It's the same as having a lucky rabbit's foot in your pocket. Obviously, the fact that you have a rabbit's foot in your pocket doesn't directly change the way the world unfolds around you. But if you believe that it does, then it changes the way you interact with the world around you, and that does change it. From that gesture, there's a dynamic that's really common in tattoos, in tattoo history, and in my life—believing in something makes it real. I like that gesture, so the bottle has a lot of symbols and phrases that I genuinely believe in and that I think make a world a better place.

Awesome, I like that.
Not to be too grandiose about it. These are just things that I think are positive and good and that I get confidence and creativity from.

Let's talk about your exhibition at OHWOW gallery from early last year, "Things Get Better." How did you learn that limitations can endanger creative thinking through machines constructed out of appropriated materials? How have limitations in your life inspired creativity, boundlessness, and ultimately optimism, especially relating to the title of the show?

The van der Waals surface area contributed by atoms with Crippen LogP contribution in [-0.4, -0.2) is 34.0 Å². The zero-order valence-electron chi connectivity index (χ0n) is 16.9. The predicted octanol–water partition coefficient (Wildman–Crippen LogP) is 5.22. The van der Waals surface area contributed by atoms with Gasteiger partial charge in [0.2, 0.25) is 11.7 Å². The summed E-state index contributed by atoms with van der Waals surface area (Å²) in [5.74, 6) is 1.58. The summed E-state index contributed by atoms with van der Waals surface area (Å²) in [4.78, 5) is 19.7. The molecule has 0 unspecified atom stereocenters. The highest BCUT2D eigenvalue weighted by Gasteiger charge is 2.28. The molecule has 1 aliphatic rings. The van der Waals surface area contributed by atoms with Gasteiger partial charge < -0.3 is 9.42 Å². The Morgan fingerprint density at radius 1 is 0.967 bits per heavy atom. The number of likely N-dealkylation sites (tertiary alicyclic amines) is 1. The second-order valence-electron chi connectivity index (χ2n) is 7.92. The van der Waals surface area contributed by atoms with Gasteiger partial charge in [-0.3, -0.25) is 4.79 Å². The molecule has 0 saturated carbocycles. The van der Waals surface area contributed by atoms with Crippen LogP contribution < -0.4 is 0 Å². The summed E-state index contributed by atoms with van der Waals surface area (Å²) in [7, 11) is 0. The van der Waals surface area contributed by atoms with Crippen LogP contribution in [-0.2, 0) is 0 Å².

I love that show. I spent two months in a prison in Mexico working with these prisoners. I originally went there to take pictures of the tattoos they were getting. Tattooing in general has been a part of my life for seventeen years now. I've been doing tattoos for a long time, and I really love it. I feel like reality shows and other parts of culture have taken tattooing in a direction that is less sincere than the concept of it that I know and love.